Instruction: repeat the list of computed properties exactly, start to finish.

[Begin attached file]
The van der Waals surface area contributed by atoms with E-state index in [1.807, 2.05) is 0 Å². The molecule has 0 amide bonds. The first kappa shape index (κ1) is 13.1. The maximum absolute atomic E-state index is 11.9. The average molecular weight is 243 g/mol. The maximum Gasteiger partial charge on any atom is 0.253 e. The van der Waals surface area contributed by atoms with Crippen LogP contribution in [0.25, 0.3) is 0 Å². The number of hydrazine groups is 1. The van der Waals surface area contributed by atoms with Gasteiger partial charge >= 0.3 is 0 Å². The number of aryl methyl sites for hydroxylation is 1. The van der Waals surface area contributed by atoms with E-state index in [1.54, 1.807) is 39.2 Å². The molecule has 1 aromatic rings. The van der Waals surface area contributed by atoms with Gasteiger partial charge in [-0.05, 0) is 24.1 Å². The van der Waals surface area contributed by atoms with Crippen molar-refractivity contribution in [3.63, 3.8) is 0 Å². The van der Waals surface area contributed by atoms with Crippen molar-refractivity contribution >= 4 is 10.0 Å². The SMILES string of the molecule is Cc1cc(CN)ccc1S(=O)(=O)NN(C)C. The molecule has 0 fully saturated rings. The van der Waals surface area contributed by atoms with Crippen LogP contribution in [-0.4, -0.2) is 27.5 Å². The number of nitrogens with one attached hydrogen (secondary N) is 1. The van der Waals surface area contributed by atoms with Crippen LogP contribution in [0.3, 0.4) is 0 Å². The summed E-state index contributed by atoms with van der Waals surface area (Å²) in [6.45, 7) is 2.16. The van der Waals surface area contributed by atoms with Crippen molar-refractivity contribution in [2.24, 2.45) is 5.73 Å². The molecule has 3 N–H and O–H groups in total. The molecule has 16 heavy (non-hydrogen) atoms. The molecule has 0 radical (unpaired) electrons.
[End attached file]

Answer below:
The van der Waals surface area contributed by atoms with E-state index in [1.807, 2.05) is 0 Å². The molecule has 0 amide bonds. The first kappa shape index (κ1) is 13.1. The maximum absolute atomic E-state index is 11.9. The average molecular weight is 243 g/mol. The maximum Gasteiger partial charge on any atom is 0.253 e. The van der Waals surface area contributed by atoms with Crippen LogP contribution in [0.25, 0.3) is 0 Å². The number of hydrazine groups is 1. The van der Waals surface area contributed by atoms with Gasteiger partial charge >= 0.3 is 0 Å². The number of aryl methyl sites for hydroxylation is 1. The van der Waals surface area contributed by atoms with E-state index in [1.54, 1.807) is 39.2 Å². The molecule has 1 aromatic rings. The van der Waals surface area contributed by atoms with Gasteiger partial charge in [-0.05, 0) is 24.1 Å². The van der Waals surface area contributed by atoms with Crippen molar-refractivity contribution in [3.63, 3.8) is 0 Å². The van der Waals surface area contributed by atoms with Crippen molar-refractivity contribution >= 4 is 10.0 Å². The SMILES string of the molecule is Cc1cc(CN)ccc1S(=O)(=O)NN(C)C. The molecule has 0 fully saturated rings. The van der Waals surface area contributed by atoms with Crippen LogP contribution in [-0.4, -0.2) is 27.5 Å². The number of nitrogens with one attached hydrogen (secondary N) is 1. The van der Waals surface area contributed by atoms with Crippen LogP contribution in [0.3, 0.4) is 0 Å². The summed E-state index contributed by atoms with van der Waals surface area (Å²) in [6.45, 7) is 2.16. The van der Waals surface area contributed by atoms with Crippen molar-refractivity contribution in [2.24, 2.45) is 5.73 Å². The molecule has 3 N–H and O–H groups in total. The molecule has 16 heavy (non-hydrogen) atoms. The molecule has 0 radical (unpaired) electrons.